Five additional galleries provide an opportunity for the Museum to tell even more stories. The State of Sound: Tennessee’s Musical Heritage uses artifacts, images, performance costumes and audio-visual media to introduce you to the stories of the people, places and events that transformed Tennessee into an internationally celebrated music center. Tennessee and the Great War: A Centennial Exhibition explores the state’s role in the Great War. Also opening are Early Expressions: Art in Tennessee Before 1900In Search of the New: Art in Tennessee Since 1900, and Red Grooms: A Retrospective (through January 13, 2019).

“Tennessee has stories to tell,” said Ashley Howell, executive director of the Tennessee State Museum. “Our permanent exhibitions highlight our collection to tell those stories; to introduce our visitors to the people and places and events that have made the state’s history so dynamic. Our opening temporary exhibitions highlight eras, individuals and artists that have further contributed to the development of Tennessee’s identity within the state, and role on the national and international stage.

“Particularly exciting is the way we tell these stories. We know that everyone engages with museums differently, whether you enjoy exploring artifacts and images, viewing documentary, films or interacting with touch-screen displays.”

The Museum’s Grand Opening Weekend hours are: 
Thursday, October 4: 1:30 p.m. - 8:00 p.m.
Friday, October 5: 10:00 a.m. - 5:00 p.m.
Saturday, October 6: 10:00 a.m. - 5:00 p.m.
Sunday, October 7: 1:00 p.m. - 5:00 p.m.
Monday, October 8: 10:00 a.m. - 5:00 p.m.

More extensive information about each gallery, along with information about directions, parking and extended hours, will be available when the Museum’s new web site at launches in late September.


New Museum Grand Opening Weekend Hours / How to Get Here

The Tennessee State Museum will offer special hours for its Grand Opening Weekend, October 4-8, 2018. Those hours are:

Thursday, October 4: 1:30 p.m. - 8:00 p.m.
Friday, October 5: 10:00 a.m. - 5:00 p.m.
Saturday, October 6: 10:00 a.m. - 5:00 p.m.
Sunday, October 7: 1:00 p.m. - 5:00 p.m.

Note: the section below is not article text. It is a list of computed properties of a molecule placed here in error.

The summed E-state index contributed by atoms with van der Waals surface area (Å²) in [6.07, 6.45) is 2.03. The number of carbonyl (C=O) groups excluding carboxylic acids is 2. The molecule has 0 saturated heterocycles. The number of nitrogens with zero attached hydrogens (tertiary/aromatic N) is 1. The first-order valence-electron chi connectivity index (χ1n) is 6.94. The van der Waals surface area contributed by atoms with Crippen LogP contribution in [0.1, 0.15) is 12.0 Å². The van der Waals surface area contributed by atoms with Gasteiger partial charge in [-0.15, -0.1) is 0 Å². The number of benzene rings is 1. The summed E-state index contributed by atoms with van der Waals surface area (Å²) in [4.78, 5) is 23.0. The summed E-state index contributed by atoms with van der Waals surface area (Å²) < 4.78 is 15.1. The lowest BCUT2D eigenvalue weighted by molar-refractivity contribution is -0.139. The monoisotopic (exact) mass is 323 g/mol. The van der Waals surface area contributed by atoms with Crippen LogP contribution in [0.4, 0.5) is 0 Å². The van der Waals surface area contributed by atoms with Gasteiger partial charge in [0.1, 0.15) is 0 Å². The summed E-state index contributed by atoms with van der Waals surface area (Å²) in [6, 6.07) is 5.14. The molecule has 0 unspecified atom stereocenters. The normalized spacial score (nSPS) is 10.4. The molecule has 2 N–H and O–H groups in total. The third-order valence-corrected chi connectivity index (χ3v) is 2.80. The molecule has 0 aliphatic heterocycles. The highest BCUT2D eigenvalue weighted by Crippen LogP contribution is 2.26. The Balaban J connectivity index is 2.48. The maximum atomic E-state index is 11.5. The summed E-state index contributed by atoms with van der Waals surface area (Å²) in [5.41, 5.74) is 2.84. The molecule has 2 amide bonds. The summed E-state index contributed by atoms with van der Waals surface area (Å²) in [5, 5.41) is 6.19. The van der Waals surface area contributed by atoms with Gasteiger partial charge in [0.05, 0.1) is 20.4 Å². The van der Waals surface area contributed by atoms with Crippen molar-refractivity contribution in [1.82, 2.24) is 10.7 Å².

Monday, October 8: 10:00 a.m. - 5:00 p.m.

Special Parking for the Grand Opening

Parking and Shuttle Advisory for the Grand Opening Weekend: In addition to Museum's Grand Opening, there are several events planned at Bicentennial Capitol Mall Park during the opening weekend and subsequent weekends in October. While there is free parking available in the parking lot located between the Museum and the Nashville Farmers’ Market, and free two-hour parking available along 6th and 7th Avenues, we anticipate heavy traffic and full lots opening weekend and every weekend in October. We highly recommend you take advantage of special shuttle service or alternate modes of transportation. See below.

Shuttle Service:

On Thursday, Oct. 4, Friday Oct. 5, and Monday, Oct. 8 there will be additional parking available at Nissan Stadium in Lot N. A free Anchor shuttle bus will be available to take visitors to the Museum and back to the parking lot after their visit. The shuttle will be running one-half hour prior to the Museum’s opening. The last shuttle will run when the Museum closes at 5 p.m.  (with the exception of Thursday, Oct. 4, night when the Museum closes at 8 p.m.)

After Opening Weekend, our standard hours will be:

Monday: Closed
Tuesday: 10:00 a.m. - 5:00 p.m.
Wednesday: 10:00 a.m. - 5:00 p.m.
Thursday: 10:00 a.m. - 8:00 p.m.
Friday: 10:00 a.m. - 5:00 p.m.
Saturday: 10:00 a.m. - 5:00 p.m.
Sunday: 1:00 p.m. - 5:00 p.m.


How to Get Here:

Parking, Walking, Biking and Public Transit

Parking: Free parking is available in the parking lot located between the Museum and the Nashville Farmers’ Market. There is also free two-hour parking available along 6th and 7th Avenues. On weekends, visitors may also park free in the state employee parking lots around the Bicentennial Capitol Mall State Park.